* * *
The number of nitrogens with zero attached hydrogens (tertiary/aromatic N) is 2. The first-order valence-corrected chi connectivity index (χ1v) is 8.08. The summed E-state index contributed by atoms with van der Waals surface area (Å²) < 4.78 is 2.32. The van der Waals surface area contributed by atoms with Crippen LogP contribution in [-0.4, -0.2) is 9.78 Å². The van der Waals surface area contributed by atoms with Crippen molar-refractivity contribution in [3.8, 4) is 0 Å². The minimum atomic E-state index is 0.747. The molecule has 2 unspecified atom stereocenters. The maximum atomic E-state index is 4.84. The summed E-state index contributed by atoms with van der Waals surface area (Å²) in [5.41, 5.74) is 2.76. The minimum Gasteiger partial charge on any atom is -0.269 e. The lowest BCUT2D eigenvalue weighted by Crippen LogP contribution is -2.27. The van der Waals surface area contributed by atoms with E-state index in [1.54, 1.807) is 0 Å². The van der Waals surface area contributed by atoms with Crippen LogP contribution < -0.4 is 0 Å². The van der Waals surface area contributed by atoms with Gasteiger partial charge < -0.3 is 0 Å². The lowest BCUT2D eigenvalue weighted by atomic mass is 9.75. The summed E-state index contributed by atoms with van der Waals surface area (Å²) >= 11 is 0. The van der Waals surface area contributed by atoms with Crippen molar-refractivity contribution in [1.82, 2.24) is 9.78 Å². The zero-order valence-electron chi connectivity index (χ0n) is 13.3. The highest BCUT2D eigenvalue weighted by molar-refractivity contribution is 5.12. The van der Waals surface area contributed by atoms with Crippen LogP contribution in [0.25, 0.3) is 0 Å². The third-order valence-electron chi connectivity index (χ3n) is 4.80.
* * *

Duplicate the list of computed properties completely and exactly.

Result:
The number of nitrogens with zero attached hydrogens (tertiary/aromatic N) is 2. The first-order valence-corrected chi connectivity index (χ1v) is 8.08. The summed E-state index contributed by atoms with van der Waals surface area (Å²) < 4.78 is 2.32. The van der Waals surface area contributed by atoms with Crippen LogP contribution in [-0.4, -0.2) is 9.78 Å². The van der Waals surface area contributed by atoms with Crippen molar-refractivity contribution in [3.8, 4) is 0 Å². The minimum atomic E-state index is 0.747. The molecule has 2 unspecified atom stereocenters. The maximum atomic E-state index is 4.84. The summed E-state index contributed by atoms with van der Waals surface area (Å²) in [5.41, 5.74) is 2.76. The minimum Gasteiger partial charge on any atom is -0.269 e. The lowest BCUT2D eigenvalue weighted by Crippen LogP contribution is -2.27. The van der Waals surface area contributed by atoms with E-state index in [1.54, 1.807) is 0 Å². The van der Waals surface area contributed by atoms with Crippen LogP contribution < -0.4 is 0 Å². The van der Waals surface area contributed by atoms with Gasteiger partial charge < -0.3 is 0 Å². The lowest BCUT2D eigenvalue weighted by atomic mass is 9.75. The summed E-state index contributed by atoms with van der Waals surface area (Å²) >= 11 is 0. The van der Waals surface area contributed by atoms with Crippen molar-refractivity contribution in [1.82, 2.24) is 9.78 Å². The zero-order valence-electron chi connectivity index (χ0n) is 13.3. The highest BCUT2D eigenvalue weighted by molar-refractivity contribution is 5.12. The van der Waals surface area contributed by atoms with Crippen LogP contribution in [0.25, 0.3) is 0 Å². The third-order valence-electron chi connectivity index (χ3n) is 4.80.